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Jesus’ parable about the vineyard (Matthew 21:33-40), revealed the fact that the religious leaders in Jerusalem were the caretakers of the Kingdom who killed the prophets and the Son as well in order to usurp for themselves the benefits of the Kingdom. Jesus then asked them to judge the situation, and they said, “He will bring those wretches to a wretched end, and will rent out the vineyard to other vine-growers, who will pay him the proceeds at the proper seasons” (Matthew 21:41).
Their verdict was correct, of course, but they did not realize that Jesus was asking them to judge themselves. We then read the final conclusion in Matthew 21:42-44,
42 Jesus said to them, “Did you never read in the Scriptures, ‘The stone which the builders rejected, this became the chief corner stone; this came about from the Lord, and it is marvelous in our eyes’? 43 Therefore I say to you, the kingdom of God will be taken away from you, and be given to a nation producing the fruit of it. 44 And he who falls on this stone will be broken to pieces; but on whomever it falls, it will scatter him like dust.”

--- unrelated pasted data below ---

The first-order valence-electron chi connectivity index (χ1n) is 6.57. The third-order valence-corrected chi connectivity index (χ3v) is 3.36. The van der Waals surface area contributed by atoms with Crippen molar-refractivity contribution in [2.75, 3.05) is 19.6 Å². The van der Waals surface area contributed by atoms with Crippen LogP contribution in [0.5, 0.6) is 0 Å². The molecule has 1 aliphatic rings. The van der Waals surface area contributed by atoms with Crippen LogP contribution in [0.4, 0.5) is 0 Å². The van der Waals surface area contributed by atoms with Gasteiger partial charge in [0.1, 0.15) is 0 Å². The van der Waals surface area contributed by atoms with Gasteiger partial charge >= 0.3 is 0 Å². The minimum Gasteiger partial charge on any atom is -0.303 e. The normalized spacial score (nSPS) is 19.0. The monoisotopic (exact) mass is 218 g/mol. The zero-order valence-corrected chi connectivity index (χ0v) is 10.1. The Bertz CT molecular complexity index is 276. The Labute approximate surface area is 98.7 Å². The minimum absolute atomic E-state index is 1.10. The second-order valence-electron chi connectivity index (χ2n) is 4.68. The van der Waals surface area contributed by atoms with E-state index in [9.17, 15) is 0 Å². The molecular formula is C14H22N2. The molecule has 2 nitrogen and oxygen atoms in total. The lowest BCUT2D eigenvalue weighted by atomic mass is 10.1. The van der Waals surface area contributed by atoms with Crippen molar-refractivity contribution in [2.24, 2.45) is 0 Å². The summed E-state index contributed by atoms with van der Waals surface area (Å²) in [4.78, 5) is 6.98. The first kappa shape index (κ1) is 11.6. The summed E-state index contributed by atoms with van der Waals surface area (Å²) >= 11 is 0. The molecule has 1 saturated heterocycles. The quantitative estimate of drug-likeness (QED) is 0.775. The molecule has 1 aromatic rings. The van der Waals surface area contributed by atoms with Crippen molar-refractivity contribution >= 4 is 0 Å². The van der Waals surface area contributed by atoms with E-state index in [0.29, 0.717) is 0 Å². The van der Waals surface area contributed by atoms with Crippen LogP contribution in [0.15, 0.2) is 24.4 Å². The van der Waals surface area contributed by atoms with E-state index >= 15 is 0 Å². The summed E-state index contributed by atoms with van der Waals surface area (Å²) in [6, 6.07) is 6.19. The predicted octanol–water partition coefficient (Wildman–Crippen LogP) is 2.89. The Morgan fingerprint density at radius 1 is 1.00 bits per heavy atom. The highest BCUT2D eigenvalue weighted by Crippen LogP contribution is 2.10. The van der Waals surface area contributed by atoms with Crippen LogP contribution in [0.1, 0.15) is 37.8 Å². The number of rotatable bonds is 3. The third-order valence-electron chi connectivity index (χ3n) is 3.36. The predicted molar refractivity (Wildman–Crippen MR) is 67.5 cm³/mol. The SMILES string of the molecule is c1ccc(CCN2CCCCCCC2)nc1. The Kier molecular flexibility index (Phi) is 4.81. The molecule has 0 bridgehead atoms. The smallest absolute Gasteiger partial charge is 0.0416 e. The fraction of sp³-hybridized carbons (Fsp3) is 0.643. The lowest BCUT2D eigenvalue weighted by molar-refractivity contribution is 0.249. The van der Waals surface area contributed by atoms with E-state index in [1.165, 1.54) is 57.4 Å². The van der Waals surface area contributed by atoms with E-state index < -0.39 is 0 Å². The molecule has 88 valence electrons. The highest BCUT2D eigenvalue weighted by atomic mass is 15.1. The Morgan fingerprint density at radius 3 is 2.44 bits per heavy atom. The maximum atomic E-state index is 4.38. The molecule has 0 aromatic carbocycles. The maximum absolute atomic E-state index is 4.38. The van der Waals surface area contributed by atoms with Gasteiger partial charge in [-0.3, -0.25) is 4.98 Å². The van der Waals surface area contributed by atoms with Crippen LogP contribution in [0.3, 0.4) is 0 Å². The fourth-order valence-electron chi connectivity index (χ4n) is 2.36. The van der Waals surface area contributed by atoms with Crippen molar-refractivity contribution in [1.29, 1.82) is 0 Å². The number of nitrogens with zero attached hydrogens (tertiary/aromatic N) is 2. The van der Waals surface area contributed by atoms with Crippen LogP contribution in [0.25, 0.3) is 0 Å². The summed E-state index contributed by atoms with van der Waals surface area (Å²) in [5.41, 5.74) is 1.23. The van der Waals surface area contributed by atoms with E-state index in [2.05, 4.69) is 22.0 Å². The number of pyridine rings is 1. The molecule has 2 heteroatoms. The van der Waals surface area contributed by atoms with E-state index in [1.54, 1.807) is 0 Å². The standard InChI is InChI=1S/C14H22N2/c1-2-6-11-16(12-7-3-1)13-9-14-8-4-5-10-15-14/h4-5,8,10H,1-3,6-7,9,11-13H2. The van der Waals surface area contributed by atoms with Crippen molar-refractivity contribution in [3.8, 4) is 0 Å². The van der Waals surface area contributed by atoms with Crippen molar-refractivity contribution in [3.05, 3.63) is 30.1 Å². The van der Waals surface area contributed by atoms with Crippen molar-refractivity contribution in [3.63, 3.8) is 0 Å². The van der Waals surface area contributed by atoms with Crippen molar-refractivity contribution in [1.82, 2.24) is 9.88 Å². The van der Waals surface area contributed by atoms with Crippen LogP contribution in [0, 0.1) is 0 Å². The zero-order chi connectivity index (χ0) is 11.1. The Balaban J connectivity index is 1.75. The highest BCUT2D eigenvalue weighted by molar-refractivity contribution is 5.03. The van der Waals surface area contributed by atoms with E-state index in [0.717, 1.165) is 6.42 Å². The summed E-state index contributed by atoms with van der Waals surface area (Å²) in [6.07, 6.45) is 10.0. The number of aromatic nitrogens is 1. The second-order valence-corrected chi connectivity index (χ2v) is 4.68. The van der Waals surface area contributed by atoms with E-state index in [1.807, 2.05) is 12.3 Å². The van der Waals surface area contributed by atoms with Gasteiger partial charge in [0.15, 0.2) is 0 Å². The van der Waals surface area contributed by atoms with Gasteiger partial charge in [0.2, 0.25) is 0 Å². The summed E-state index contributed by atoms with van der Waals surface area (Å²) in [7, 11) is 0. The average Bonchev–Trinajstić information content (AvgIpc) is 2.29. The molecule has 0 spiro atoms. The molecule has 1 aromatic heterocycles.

The two biblical references on which Jesus’ judgment are based come from Psalm 118:22, 23 and Daniel 2:35. Jesus was the rejected corner stone, and so the parable has the caretakers killing the Son in order to usurp the Kingdom for themselves. But Jesus is also the stone that will fall on the feet of the image representing the four empires, grinds them to “chaff” or “powder,” after which the stone replaces those world kingdoms with the Kingdom of God.